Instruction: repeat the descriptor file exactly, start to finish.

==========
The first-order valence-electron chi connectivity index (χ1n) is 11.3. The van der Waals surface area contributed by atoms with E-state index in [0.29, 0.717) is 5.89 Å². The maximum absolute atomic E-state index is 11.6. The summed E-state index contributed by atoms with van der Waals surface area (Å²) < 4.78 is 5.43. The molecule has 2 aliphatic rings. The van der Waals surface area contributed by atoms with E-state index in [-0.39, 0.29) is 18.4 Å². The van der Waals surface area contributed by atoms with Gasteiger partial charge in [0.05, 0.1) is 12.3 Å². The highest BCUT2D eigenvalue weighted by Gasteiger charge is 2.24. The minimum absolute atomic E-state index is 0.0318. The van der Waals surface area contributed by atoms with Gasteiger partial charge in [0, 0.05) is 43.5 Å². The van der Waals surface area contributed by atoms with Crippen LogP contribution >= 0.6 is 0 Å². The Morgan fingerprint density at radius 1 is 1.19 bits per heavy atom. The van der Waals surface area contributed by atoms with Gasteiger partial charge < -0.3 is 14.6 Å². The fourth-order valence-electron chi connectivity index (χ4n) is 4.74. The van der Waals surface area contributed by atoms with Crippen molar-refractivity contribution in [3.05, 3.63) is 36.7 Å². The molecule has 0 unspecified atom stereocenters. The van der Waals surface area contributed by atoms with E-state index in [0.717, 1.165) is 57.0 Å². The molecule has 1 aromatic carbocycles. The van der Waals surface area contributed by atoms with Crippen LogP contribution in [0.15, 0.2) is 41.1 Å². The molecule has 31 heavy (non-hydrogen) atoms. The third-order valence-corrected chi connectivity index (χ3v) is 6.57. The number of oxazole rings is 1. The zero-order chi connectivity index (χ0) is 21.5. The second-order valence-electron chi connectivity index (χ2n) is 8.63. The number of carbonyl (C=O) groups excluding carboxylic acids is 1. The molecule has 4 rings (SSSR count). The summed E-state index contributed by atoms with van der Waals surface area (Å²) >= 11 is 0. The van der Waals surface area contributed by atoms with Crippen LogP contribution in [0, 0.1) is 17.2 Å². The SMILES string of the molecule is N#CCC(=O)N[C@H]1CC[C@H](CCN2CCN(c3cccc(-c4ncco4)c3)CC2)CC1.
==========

The first-order valence-electron chi connectivity index (χ1n) is 11.3. The van der Waals surface area contributed by atoms with E-state index in [0.29, 0.717) is 5.89 Å². The maximum absolute atomic E-state index is 11.6. The summed E-state index contributed by atoms with van der Waals surface area (Å²) < 4.78 is 5.43. The molecule has 2 aliphatic rings. The van der Waals surface area contributed by atoms with E-state index in [-0.39, 0.29) is 18.4 Å². The van der Waals surface area contributed by atoms with Gasteiger partial charge in [0.05, 0.1) is 12.3 Å². The highest BCUT2D eigenvalue weighted by Gasteiger charge is 2.24. The minimum absolute atomic E-state index is 0.0318. The van der Waals surface area contributed by atoms with Gasteiger partial charge in [0, 0.05) is 43.5 Å². The van der Waals surface area contributed by atoms with Crippen LogP contribution >= 0.6 is 0 Å². The Morgan fingerprint density at radius 1 is 1.19 bits per heavy atom. The van der Waals surface area contributed by atoms with Gasteiger partial charge < -0.3 is 14.6 Å². The fourth-order valence-electron chi connectivity index (χ4n) is 4.74. The van der Waals surface area contributed by atoms with Crippen molar-refractivity contribution in [3.05, 3.63) is 36.7 Å². The molecule has 0 unspecified atom stereocenters. The van der Waals surface area contributed by atoms with E-state index in [0.717, 1.165) is 57.0 Å². The molecule has 1 aromatic carbocycles. The van der Waals surface area contributed by atoms with Crippen LogP contribution in [0.15, 0.2) is 41.1 Å². The molecule has 31 heavy (non-hydrogen) atoms. The third-order valence-corrected chi connectivity index (χ3v) is 6.57. The number of oxazole rings is 1. The zero-order chi connectivity index (χ0) is 21.5. The second-order valence-electron chi connectivity index (χ2n) is 8.63. The number of carbonyl (C=O) groups excluding carboxylic acids is 1. The molecule has 4 rings (SSSR count). The summed E-state index contributed by atoms with van der Waals surface area (Å²) >= 11 is 0. The van der Waals surface area contributed by atoms with Crippen LogP contribution in [0, 0.1) is 17.2 Å². The SMILES string of the molecule is N#CCC(=O)N[C@H]1CC[C@H](CCN2CCN(c3cccc(-c4ncco4)c3)CC2)CC1.